New Report Reveals Truths About How Teens Engage with Pornography

National survey by Common Sense Media provides new insights into how teens interact with online pornography, from how old teens were when they first encountered pornography to how it impacts their views on sex and sexual relationships.

Common Sense Media
Tuesday, January 10, 2023

SAN FRANCISCO, Jan. 10, 2023—Today, Common Sense Media released a new research report that confirms some startling truths about how teens engage with pornography. The report, "Teens and Pornography," found that 73% of teen respondents age 13 to 17 have watched pornography online—and more than half (54%) reported first seeing pornography by the time they reached the age of 13. And, for better or worse, online pornography is shaping their views about sex and sexual relationships, as nearly half (45%) of teen respondents said that they felt online pornography gives "helpful" information about sex.

For this report, "online pornography" refers to any videos or photos viewed on websites, social media, or anywhere else on the internet that show nudity and sexual acts intended to entertain and sexually arouse the viewer. Researchers surveyed a demographically representative set of teens in the United States to better understand how they interact with online pornography. Teens were asked how often they viewed pornographic content, if they intentionally sought it out, themes in the pornography they have viewed, and how it has impacted their feelings toward sex and relationships. The report also emphasizes the importance of parents and caregivers initiating healthy conversations about their teens' interactions with online pornography.

"Engaging with pornography has been part of many teens' exploration of sex, but the unfettered access to pornographic content online has stoked concern, leaving parents wondering how to approach the topic with their kids," said James P. Steyer, Founder and CEO of Common Sense Media. "But this research confirms that it's time for parents to have conversations with teens about pornography, the same way we talk about safe sex and drug use, to help them build better knowledge and healthier attitudes about sex. Schools also play a crucial role in teaching kids how to critically interpret what they're seeing online."

The report's key findings highlight why it's imperative for parents and caregivers to talk with kids about pornography sooner rather than later.

  • 15% of teen respondents said they first saw online pornography at age 10 or younger. The average age reported for first viewing pornography is 12.
  • While the vast majority of respondents said they have seen pornography, nearly half (44%) indicated that they had done so intentionally, while slightly more than half (58%) indicated they had encountered pornography accidentally.
  • Unintentional exposure to pornography could be a common experience for teens, as 63% of those who said they have only seen pornography accidentally reported that they had been exposed to pornography in the past week.
  • The majority of the teens who reported in this survey that they had seen pornography said they feel "OK" about the amount of pornography they watch (67%). Still, half (50%) reported feeling guilty or ashamed after watching pornography.
  • There were significant differences by gender in terms of intentional consumption. Overall, 52% of cis boy respondents said they had consumed pornography intentionally, compared to 36% of cis girls.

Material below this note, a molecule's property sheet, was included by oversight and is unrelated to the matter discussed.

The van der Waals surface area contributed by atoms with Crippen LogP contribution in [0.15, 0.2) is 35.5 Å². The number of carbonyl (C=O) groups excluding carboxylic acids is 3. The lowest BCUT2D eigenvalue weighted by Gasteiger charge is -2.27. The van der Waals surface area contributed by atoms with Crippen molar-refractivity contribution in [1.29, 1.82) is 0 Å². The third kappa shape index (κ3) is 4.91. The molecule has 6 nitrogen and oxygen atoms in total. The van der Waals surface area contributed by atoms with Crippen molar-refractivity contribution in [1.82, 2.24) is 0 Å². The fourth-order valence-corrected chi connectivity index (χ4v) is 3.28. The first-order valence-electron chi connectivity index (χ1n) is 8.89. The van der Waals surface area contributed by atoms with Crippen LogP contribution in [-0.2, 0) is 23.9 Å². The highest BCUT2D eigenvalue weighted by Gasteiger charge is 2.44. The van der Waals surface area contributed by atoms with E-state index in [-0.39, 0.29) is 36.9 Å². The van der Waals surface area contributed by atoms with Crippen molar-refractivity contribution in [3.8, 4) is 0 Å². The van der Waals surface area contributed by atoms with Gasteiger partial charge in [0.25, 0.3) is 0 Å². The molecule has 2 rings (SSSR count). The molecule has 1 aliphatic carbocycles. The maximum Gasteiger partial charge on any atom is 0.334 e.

• Pornography may play a larger role in exploration for LGBTQ+ teens than for other teens. Two-thirds of LGBTQ+ teen respondents consumed pornography intentionally.

But parents and caregivers should be encouraged by some of the report's other findings, which confirm that teens are turning to adults for guidance about sex. Even as teens acknowledged learning about sex and sexuality from pornography, they were far more likely to say they had learned a lot about sex from a parent, caregiver, or trusted adult (47%) than from pornography (27%). And while less than half (43%) of the teens in the research reported they've had conversations about pornography with a trusted adult, most who had these conversations said it encouraged them to find other ways to explore their sexuality besides pornography.

"We hope that this data will push national, local, and family conversations about pornography past assumptions about what we think teens are doing to a fact-based foundation that accurately depicts teens' experiences," said Dr. Supreet Mann, Research Manager at Common Sense Media and co-author of the report. "In doing so, the parents, educators, and providers in children's lives can better meet their needs."

Benenson Strategy Group (BSG) conducted a quantitative online survey of N = 1,358 teens age 13 to 17. This demographically representative national sample included n = 1,007 teens who have been exposed to online pornography. The sample also included n = 259 LGBTQ+ teens, which was achieved via quotas to ensure representation. Participants were recruited from online panels from September 12 to September 21, 2022. Note: It is not possible to calculate a margin of error for a non-probability-based sample. This study was approved by the Advarra IRB to provide additional protections for children as research subjects.

Find the full report here.


About Common Sense
Common Sense is the nation's leading nonprofit organization dedicated to improving the lives of kids and families by providing the trustworthy information, education, and independent voice they need to thrive in the 21st century. Learn more at

Media Contacts
Lorena Taboas
[email protected]
(786) 521-4215

Lisa Cohen
[email protected]
(310) 395-2544